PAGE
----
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Shelach L'kha (Send on Your Behalf) Numbers 13-15

Torah Portion: Shelach L’Kha (Send on Your Behalf) Numbers 13-15

HafTorah: Joshua 2:1-24

This Torah portion begins with Moses sending out the 12 men to go into Canaan to check out the best way to approach taking the land that G-d had promised them. It ends with the commandment of tzitzit. As we examine this section I believe we can see a common thread going through out.

I want us to look at this section in a personal way, a spiritual way. I believe it has much to say about us and about how we see the Father. I would ask you to think of life as our Promised Land and how do we navigate it. Is it a land that devours its inhabitants or is it very, very good?

How we see each day and its challenges has a great deal to do with how we go though it. In B’Midbar (Numbers) 13:1 it says, “Send for yourself.” Somewhat like G-d is saying, if you need to do this to be okay send some men. I wonder how many times I or you stand before a challenge G-d has given us or a promise G-d has given us and in our need to control we need to check it out ourselves before we approach it. Is “blind faith” a good thing or is it not? In any case G-d tells Moses to send men to “tour” the Land. In English we always read, “spy out” the land. What difference does it make in how we see this story? A spy is always on alert, plotting on how best to obtain information and forward it back to base. They want to assess how or if it is possible to subvert the enemy.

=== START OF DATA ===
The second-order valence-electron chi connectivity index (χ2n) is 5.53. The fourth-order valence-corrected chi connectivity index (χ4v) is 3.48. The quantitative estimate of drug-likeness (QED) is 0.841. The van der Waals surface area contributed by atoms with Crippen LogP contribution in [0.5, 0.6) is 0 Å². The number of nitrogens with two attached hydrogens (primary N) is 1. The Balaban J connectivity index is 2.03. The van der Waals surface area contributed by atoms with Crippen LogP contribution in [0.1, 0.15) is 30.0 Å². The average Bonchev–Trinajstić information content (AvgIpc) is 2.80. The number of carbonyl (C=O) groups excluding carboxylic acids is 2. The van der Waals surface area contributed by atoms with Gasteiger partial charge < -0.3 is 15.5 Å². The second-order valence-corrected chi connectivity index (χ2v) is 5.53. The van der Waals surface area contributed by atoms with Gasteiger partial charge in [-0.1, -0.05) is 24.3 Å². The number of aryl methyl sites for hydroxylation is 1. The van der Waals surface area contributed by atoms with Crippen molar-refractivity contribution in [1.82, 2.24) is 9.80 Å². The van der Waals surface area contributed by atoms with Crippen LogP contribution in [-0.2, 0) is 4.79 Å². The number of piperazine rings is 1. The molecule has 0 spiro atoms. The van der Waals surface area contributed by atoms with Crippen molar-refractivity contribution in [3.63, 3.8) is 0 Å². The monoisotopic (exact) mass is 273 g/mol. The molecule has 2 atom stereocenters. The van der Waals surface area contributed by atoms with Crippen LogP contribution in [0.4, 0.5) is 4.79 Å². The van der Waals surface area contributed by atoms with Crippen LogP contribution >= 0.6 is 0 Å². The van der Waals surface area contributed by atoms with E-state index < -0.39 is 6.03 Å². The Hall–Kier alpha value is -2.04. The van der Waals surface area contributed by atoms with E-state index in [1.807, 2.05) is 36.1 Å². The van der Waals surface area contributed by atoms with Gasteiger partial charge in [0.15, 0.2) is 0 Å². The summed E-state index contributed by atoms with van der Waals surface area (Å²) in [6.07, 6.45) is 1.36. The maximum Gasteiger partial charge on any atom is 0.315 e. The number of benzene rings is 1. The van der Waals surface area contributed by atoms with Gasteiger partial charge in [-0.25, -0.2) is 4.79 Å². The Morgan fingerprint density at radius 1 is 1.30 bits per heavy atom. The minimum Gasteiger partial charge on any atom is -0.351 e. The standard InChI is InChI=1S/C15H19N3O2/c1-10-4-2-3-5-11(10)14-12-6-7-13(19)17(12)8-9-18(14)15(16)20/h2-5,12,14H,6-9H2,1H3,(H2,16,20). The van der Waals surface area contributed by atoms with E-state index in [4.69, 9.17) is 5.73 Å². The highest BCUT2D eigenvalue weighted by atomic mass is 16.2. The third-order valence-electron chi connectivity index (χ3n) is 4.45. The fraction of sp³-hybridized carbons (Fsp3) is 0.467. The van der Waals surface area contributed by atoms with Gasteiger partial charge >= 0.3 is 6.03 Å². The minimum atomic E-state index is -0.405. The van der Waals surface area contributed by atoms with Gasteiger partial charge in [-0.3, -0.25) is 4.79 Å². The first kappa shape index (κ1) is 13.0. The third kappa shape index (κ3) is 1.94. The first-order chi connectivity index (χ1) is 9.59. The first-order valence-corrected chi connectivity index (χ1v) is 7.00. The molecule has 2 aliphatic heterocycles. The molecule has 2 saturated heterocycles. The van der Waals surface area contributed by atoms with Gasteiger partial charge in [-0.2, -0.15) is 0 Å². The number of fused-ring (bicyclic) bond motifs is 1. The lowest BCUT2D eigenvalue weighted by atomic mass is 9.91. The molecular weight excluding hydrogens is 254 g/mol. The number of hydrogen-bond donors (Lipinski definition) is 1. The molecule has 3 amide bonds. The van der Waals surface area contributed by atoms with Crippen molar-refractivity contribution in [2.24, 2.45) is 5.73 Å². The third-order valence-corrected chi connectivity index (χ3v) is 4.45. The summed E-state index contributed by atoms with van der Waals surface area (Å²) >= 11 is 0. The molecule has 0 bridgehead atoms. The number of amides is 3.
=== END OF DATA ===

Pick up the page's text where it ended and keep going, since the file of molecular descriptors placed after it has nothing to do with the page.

Now how does a tourist go through a land? They see the sights but essentially stay unaffected or untouched by anything they see or anyone they contact. Moses sent these men to tour the land. They change their mission into one of spies, gathering and evaluating information. They gave their own opinions, something Moses never asked for. The only thing they were to do was to come back and say which highway would get them to their destination. The rest was G-d’s problem. He had already promised the land. After forming their opinions they doubted He could deliver on that promise. I mean, these were really big people with fortified cities surely G-d didn’t know the whole story. Matt 6:25-34 speaks to us about worry and how the birds of the air trust G-d for their food. How often are we able to be a bird of the air, or do we often become spies, trying to analyze our way through situation by what we see with our eyes.

Twelve men went on this trip. Ten came back as spies and two came back as tourist. Two believed and had faith that the Father would fulfill His promise to never leave us or forsake us. They saw a good land but ten saw a land that devoured its inhabitants. We don’t need to know if a task is achievable, we only have to know that G-d has told us to go forth and conquer. Moses’ only concern was how best to do what the Father had promised. When our own dislikes and desires get in our way of doing G-d’s will for our lives we risk wandering in a land that devours its inhabitants and we will miss the good land G-d has for us. When G-d leads us the question is never, “if it can be done but rather how is it to be done.’

This Torah section ends with the commandment of tzitzit. What reason is given for wearing these on the hem of a garment? They are to help us remember all the commandments of G-d and do them and not to the follow harlotry of your own heart and your own eyes. So, these tassels were to remind them who they were, holy to the L-rd. We have to be diligent in spending time with the Father to know His will and not to follow our own hearts. This was the problem of the ten men in this Torah portion. I implore you to take each day, each decision and see it through G-d’s promises. Don’t go through the desert when a good, good land awaits you.